Distributing HDR

If you’ve made it this far through the HDR creation process, there should really only be one major question remaining: how do we encode HDR video in a way that consumers can see it?

First, the bad news.  There’s no standardization for HDR in digital cinema yet.  So if your intention is a theatrical HDR delivery, you’re probably need to work with Dolby.  At the moment, they’re the only ones with the actual installations that can display HDR, and they have specialists who will handle that step for you.  For most people, what we want to know is how to get an HDR capable television to display the video file properly.

This is where things get more tricky.

I don’t say that because it’s a necessarily complicated process, but only because there’s no ‘drop in’ solutions that are generally available to do it (other than YouTube, very soon).

There are only three codecs that can, by specification, actually be used for distributing HDR video, HEVC, VP9 and AV1 (AV1 is the successor to VP9), and within these only specific operational modes support HDR.  And of these three, the only real option at the moment is HEVC, simply because HDR televisions support hardware based 10 bit HEVC decoding - it’s the same hardware decoder needed for the video stream of UHD broadcasts.

HEVC encoding support is still rather limited, and finding an application with an encoder that supports all of the optional features needed to encode HDR is still difficult.  Adobe Media Encoder, for instance, supports 10 bit HEVC rendering, but doesn’t allow for the embedding of VUI metadata, which means that the file won’t trigger the right mode in the end-viewer’s televisions.

Unfortunately, there’s only one encoder freely available that gives you access to all of the options you need for HDR video encoder: x265 through FFmpeg.

If you’re not comfortable using FFmpeg through a command line, I seriously recommend downloading Hybrid (http://www.selur.de), which is one of the best, if not the best, FFmpeg frontend I’ve found.

Here are the settings that I typically use for encoding HEVC using FFmpeg for a file graded in SMPTE ST.2084 HDR using BT.2020 primaries on our BVM-X300, at a UHD resolution with a frame rate of 59.94fps:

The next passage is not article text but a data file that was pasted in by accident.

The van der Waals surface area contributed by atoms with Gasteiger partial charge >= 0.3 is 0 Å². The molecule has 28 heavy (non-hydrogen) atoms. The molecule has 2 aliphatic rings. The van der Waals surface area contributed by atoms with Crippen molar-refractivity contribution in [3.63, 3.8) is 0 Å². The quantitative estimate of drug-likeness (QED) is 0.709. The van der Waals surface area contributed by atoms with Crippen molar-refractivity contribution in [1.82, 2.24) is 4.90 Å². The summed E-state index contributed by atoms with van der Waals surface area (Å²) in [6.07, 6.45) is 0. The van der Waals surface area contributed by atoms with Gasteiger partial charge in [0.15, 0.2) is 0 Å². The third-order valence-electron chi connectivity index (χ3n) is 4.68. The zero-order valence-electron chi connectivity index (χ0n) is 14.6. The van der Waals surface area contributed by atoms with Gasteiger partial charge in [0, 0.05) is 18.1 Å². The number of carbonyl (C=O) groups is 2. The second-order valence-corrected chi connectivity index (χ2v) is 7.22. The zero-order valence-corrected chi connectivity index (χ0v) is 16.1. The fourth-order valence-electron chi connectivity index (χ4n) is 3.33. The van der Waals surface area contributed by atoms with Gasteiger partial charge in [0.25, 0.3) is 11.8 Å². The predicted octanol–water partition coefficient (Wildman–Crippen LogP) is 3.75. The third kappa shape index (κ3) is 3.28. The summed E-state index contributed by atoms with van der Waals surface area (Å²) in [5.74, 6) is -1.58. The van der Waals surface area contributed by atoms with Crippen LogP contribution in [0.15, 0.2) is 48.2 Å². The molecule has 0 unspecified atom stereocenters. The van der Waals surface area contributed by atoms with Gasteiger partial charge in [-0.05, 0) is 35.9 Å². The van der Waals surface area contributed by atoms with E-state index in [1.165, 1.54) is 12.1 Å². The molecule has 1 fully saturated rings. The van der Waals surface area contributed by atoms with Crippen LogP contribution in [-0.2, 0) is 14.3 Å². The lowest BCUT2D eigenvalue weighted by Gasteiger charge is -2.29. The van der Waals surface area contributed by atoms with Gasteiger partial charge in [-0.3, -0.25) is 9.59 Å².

Profile: Main 10
Tier: Main
Bit Depth: 10-bit
Encoding Mode: Average Bitrate (1-Pass)
Target Bitrate: 18,000 - 50,000 kbps
GOP: Closed
Primaries: BT.2020
Matrix: BT.2020nc
Transfer Characteristics: SMPTE ST.2084
MaxCLL: 1000 nits
MaxFALL: 180 nits
Master Display: G(8500,39850)B(6550,2300)R(35400,14600)WP(15635,16450)L(10000000,1)
Repeat Headers: True
Signaling: HRD, AUD, SEI Info

I’ve only listed the settings that I are different from the default x265 settings, so let me run through what they do, and why I use these values.

First, x265 needs to output a 10-bit stream in order to be compliant with UHD broadcast, SMPTE ST.2084, ARIB STD-B67 or HDR10 standards.  To trigger that mode, that I set the Profile to Main 10 and the Bit Depth to 10-bit.  Unless you’re setting a really high bit rate, or using 8K video, you shouldn’t need a higher Tier than Main.

Next, I target 18 - 50 mbps as an average bitrate, with a 1 pass encoding scheme.  If you can tolerate a little flexibility in the final bitrate, I prefer using this mode, simply because it balances render time with quality, without padding the final result.  If you need broadcast compliant UHD, you’ll need to drop the target bitrate from 18 to 15 mbps, to leave enough headroom on the 20 mbps available bandwidth for audio programs, closed captions, etc.

x265 Main Compression Settings for HDR Delivery (Using Hybrid FFMPEG front-end)

However, I’ve found that 15mbps does introduce some artifacts, in most cases, when using high frame rates such as 50 or 60p.  18 seems to be about the most that many television decoders can handle seamlessly, though individual manufacturers vary and it does depend significantly on the content you’re transmitting.  Between 30 and 50 mbps you end up with a near-lossless encode, so if you happen to know the final display system can handle it, pushing the bitrate up can give you better results.  Above 50 mbps, there are no perceptual benefits to raising the bitrate.